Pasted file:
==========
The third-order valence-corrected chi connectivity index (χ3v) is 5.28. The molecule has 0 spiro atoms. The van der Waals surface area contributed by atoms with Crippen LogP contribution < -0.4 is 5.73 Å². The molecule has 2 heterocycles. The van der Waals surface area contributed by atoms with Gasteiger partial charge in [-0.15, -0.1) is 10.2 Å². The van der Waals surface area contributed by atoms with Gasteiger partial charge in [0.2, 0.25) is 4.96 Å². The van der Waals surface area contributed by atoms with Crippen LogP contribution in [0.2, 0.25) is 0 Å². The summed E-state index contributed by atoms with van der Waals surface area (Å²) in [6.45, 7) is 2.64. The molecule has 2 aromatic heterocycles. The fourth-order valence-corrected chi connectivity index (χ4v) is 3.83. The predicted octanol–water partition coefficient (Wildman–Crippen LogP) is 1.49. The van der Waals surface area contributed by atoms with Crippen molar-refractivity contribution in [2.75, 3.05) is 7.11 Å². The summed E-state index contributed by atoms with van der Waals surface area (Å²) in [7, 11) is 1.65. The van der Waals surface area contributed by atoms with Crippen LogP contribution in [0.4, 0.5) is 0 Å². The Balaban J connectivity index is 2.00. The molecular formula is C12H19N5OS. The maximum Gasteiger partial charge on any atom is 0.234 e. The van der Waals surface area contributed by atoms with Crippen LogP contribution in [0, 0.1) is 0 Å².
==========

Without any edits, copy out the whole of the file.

The third-order valence-corrected chi connectivity index (χ3v) is 5.28. The molecule has 0 spiro atoms. The van der Waals surface area contributed by atoms with Crippen LogP contribution < -0.4 is 5.73 Å². The molecule has 2 heterocycles. The van der Waals surface area contributed by atoms with Gasteiger partial charge in [-0.15, -0.1) is 10.2 Å². The van der Waals surface area contributed by atoms with Gasteiger partial charge in [0.2, 0.25) is 4.96 Å². The van der Waals surface area contributed by atoms with Crippen LogP contribution in [0.2, 0.25) is 0 Å². The summed E-state index contributed by atoms with van der Waals surface area (Å²) in [6.45, 7) is 2.64. The molecule has 2 aromatic heterocycles. The fourth-order valence-corrected chi connectivity index (χ4v) is 3.83. The predicted octanol–water partition coefficient (Wildman–Crippen LogP) is 1.49. The van der Waals surface area contributed by atoms with Crippen molar-refractivity contribution in [2.75, 3.05) is 7.11 Å². The summed E-state index contributed by atoms with van der Waals surface area (Å²) in [7, 11) is 1.65. The van der Waals surface area contributed by atoms with Crippen LogP contribution in [0.4, 0.5) is 0 Å². The Balaban J connectivity index is 2.00. The molecular formula is C12H19N5OS. The maximum Gasteiger partial charge on any atom is 0.234 e. The van der Waals surface area contributed by atoms with Crippen LogP contribution in [0, 0.1) is 0 Å².